By Jen Thorpe
I have read both Michelle Solomon’s and Lili Radloff’s pieces on why they think the latest Zapiro cartoon was off sides. I share Michelle’s feeling of looking at the cartoon and feeling powerless to help the two women, and of feeling viscerally nauseated at the image of the unbuckled belt. This cartoon is shocking, and it is offensive to rape survivors, and to women, who are portrayed as helpless.
But…I also think that perhaps the fact that it is so painful and scary to look at might be the first time that the media has recognised how painful and scary rape is.
If you look at the media bill as the metaphor, and rape as the act, this cartoon shows how terrifying it is to be raped, how disempowering our political system that holds survivors back rather than supports them is, and how their voices are not heard. None of the rapists in this cartoon even look at Lady Justice as she screams.
It also shows that rape is about power, not about sex. The rapists in these cartoons are trying to take power away from justice, to silence free speech – that is the same in all rapes. They are aimed at taking power from survivors. The cartoon also shows how often this theft of power is perpetrated by more than one person – the rapist, the overcrowded prison system that allows many dangerous perpetrators out on bail, the system that doesn’t inform survivors of their rights, the magistrate who doesn’t actively and appropriately apply the law to the judgement, society who thinks it might be your fault. All of these take power from rape survivors.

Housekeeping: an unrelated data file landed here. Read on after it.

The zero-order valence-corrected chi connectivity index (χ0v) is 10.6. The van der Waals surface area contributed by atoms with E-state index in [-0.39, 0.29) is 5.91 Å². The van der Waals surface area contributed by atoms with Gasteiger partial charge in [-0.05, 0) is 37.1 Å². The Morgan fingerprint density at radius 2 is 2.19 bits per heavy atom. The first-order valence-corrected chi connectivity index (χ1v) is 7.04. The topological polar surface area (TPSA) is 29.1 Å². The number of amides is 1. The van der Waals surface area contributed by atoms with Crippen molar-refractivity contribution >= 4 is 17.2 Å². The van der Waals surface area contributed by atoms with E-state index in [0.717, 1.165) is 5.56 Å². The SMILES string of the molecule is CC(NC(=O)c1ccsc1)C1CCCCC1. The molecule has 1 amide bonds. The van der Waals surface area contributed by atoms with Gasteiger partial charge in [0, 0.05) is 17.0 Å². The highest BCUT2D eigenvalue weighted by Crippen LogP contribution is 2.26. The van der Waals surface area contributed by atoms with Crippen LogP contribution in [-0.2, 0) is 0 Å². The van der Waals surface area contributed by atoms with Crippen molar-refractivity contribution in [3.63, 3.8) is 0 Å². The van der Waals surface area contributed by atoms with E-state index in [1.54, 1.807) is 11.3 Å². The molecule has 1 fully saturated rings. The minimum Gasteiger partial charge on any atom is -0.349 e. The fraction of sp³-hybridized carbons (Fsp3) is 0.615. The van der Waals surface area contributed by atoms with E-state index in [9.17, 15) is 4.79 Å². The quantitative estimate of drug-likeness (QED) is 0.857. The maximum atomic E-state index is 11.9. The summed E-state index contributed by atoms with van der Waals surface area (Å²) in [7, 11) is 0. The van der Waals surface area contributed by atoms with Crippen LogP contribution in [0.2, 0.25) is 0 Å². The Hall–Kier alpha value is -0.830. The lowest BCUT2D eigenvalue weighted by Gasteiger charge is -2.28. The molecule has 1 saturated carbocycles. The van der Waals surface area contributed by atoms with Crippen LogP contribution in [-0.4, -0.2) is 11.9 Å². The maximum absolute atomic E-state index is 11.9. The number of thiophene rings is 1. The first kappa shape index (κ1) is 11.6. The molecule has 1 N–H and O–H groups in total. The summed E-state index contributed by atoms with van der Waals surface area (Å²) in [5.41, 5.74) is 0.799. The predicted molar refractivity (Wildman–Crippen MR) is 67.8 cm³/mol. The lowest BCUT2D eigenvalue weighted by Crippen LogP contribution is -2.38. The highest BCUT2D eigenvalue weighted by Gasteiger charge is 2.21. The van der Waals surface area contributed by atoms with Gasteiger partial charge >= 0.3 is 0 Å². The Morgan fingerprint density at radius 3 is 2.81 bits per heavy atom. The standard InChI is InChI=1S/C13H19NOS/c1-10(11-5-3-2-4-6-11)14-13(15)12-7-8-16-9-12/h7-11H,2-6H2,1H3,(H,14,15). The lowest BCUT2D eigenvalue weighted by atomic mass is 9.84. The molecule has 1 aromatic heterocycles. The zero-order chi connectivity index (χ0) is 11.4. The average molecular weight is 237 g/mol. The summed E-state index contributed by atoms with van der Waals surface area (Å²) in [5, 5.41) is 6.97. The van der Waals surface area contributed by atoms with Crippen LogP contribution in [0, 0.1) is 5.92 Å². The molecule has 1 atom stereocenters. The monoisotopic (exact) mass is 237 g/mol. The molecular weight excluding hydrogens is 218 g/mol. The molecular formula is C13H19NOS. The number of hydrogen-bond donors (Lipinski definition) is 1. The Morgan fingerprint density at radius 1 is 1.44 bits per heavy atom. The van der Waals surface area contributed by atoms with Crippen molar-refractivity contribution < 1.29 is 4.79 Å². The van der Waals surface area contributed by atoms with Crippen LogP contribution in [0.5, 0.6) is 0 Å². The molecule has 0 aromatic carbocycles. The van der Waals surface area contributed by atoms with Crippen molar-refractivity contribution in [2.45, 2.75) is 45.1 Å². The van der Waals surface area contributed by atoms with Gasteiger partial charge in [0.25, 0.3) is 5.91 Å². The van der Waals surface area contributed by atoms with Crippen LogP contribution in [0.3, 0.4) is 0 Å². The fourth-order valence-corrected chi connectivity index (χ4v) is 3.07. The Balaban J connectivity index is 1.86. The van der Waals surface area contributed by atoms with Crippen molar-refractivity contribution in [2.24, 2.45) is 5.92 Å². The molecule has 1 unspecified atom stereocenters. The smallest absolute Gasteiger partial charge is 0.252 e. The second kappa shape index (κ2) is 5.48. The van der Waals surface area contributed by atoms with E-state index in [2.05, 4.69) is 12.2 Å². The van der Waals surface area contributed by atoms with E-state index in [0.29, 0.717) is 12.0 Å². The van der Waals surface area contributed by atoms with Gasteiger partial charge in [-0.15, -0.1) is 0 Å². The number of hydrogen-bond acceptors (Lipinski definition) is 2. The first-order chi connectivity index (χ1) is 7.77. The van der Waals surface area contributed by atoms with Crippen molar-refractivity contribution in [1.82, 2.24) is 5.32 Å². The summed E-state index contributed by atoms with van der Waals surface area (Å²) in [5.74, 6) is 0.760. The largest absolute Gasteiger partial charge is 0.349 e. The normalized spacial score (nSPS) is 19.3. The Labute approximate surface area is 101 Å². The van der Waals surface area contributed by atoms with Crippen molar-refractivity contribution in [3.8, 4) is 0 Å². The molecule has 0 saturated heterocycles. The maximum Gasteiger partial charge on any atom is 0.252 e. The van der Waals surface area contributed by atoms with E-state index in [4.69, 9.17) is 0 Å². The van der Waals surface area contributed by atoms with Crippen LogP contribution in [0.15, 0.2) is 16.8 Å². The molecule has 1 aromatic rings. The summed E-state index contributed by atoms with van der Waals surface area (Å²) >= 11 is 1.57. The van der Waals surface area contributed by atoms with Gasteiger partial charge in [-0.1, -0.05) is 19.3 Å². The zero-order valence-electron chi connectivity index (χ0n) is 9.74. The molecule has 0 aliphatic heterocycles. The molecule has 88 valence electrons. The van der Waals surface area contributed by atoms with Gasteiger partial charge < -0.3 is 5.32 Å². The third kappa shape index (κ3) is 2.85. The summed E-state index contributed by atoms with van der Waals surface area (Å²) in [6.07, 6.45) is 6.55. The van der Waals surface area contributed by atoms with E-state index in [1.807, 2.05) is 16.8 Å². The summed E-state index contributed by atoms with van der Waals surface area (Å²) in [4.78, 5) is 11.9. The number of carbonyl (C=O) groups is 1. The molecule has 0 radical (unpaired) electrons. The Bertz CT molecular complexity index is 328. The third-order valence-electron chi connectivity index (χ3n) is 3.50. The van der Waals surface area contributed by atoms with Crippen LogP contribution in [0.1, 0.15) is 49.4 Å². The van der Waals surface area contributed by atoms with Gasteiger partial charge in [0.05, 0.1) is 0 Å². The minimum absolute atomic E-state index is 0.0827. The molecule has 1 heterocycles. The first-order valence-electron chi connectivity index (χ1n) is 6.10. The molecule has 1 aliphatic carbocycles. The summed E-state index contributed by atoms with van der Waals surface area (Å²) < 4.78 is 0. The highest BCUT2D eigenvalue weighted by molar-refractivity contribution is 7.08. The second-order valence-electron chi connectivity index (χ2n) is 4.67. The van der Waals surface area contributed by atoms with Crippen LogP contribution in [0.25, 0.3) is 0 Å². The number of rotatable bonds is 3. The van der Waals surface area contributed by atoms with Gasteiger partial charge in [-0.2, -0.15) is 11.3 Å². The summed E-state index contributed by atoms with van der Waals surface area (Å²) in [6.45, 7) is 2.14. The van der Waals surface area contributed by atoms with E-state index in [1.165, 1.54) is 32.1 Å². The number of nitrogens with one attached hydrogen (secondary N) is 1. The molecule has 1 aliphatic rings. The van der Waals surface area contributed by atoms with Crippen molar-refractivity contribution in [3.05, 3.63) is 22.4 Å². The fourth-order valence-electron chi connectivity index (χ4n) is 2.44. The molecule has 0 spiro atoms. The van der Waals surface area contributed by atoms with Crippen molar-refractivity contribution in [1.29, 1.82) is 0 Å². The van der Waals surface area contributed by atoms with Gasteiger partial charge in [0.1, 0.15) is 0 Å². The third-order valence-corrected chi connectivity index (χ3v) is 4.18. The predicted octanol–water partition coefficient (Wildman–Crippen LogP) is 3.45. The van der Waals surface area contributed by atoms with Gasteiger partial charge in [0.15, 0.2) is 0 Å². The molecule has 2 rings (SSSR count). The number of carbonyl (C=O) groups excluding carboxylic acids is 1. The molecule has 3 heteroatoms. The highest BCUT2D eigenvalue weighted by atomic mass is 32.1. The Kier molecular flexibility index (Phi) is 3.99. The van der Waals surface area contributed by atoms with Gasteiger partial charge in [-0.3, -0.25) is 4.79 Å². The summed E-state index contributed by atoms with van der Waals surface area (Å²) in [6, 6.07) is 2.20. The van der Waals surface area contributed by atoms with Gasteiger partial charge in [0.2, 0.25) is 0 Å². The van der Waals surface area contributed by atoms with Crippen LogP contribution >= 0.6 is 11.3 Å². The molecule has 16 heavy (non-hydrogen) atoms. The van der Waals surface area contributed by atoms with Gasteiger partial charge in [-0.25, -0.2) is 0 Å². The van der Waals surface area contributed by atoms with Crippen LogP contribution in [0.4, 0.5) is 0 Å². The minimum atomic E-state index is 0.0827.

Rape survivors are silenced by this system, whether the perpetrators are in government or any ordinary person. Rape survivors are silenced when men in government and the criminal justice system do not use their public speaking opportunities to decry rape, de-legitimise it as a crime, put perpetrators in jail, and inform survivors of their rights.
I think perhaps we feel like this cartoon has pushed us over the edge because of the incredible sense of powerlessness we feel when we look at it. I think we feel the same way when we hear about the sheer scale of rape in our country. We don’t know what to say, what to do, or who to blame. Like in the situation of protecting our democratic right to freedom of speech, the only thing we can do is empower ourselves and get involved. This doesn’t mean that we can avoid being raped, or avoid having freedom of speech stolen from us by cleptocrats and criminals. It means that we can learn our rights, and learn how to support survivors. It means we can demand better application of the law, changes to the law where it is inappropriate, better implementation of policy and accountability for state role players who are not helping survivors.
It means friends, that we are going to have to stop watching our democracy crumble before our eyes through the television screens, and get out on the street and take it back. In short, aluta continua.